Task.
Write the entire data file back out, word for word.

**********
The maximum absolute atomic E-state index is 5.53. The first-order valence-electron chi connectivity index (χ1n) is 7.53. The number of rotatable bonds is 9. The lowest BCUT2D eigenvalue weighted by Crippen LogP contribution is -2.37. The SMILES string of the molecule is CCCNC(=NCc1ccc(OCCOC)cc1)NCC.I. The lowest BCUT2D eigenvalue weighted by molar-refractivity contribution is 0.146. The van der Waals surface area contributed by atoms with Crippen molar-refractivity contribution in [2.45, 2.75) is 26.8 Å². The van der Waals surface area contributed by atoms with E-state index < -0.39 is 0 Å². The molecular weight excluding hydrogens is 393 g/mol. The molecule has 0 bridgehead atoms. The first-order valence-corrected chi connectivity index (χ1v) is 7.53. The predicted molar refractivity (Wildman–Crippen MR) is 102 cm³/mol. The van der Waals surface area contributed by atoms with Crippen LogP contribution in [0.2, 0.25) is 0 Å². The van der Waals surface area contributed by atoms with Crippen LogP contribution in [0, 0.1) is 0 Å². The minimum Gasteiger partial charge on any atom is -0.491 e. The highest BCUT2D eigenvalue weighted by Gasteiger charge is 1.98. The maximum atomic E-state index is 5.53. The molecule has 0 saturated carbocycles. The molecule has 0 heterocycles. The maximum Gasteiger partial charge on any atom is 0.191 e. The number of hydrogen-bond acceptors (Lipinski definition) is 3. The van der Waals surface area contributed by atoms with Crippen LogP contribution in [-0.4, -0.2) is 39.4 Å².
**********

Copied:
The maximum absolute atomic E-state index is 5.53. The first-order valence-electron chi connectivity index (χ1n) is 7.53. The number of rotatable bonds is 9. The lowest BCUT2D eigenvalue weighted by Crippen LogP contribution is -2.37. The SMILES string of the molecule is CCCNC(=NCc1ccc(OCCOC)cc1)NCC.I. The lowest BCUT2D eigenvalue weighted by molar-refractivity contribution is 0.146. The van der Waals surface area contributed by atoms with Crippen molar-refractivity contribution in [2.45, 2.75) is 26.8 Å². The van der Waals surface area contributed by atoms with E-state index < -0.39 is 0 Å². The molecular weight excluding hydrogens is 393 g/mol. The molecule has 0 bridgehead atoms. The first-order valence-corrected chi connectivity index (χ1v) is 7.53. The predicted molar refractivity (Wildman–Crippen MR) is 102 cm³/mol. The van der Waals surface area contributed by atoms with Crippen LogP contribution in [0.2, 0.25) is 0 Å². The van der Waals surface area contributed by atoms with Crippen LogP contribution in [0, 0.1) is 0 Å². The minimum Gasteiger partial charge on any atom is -0.491 e. The highest BCUT2D eigenvalue weighted by Gasteiger charge is 1.98. The maximum atomic E-state index is 5.53. The molecule has 0 saturated carbocycles. The molecule has 0 heterocycles. The maximum Gasteiger partial charge on any atom is 0.191 e. The number of hydrogen-bond acceptors (Lipinski definition) is 3. The van der Waals surface area contributed by atoms with Crippen LogP contribution in [-0.4, -0.2) is 39.4 Å².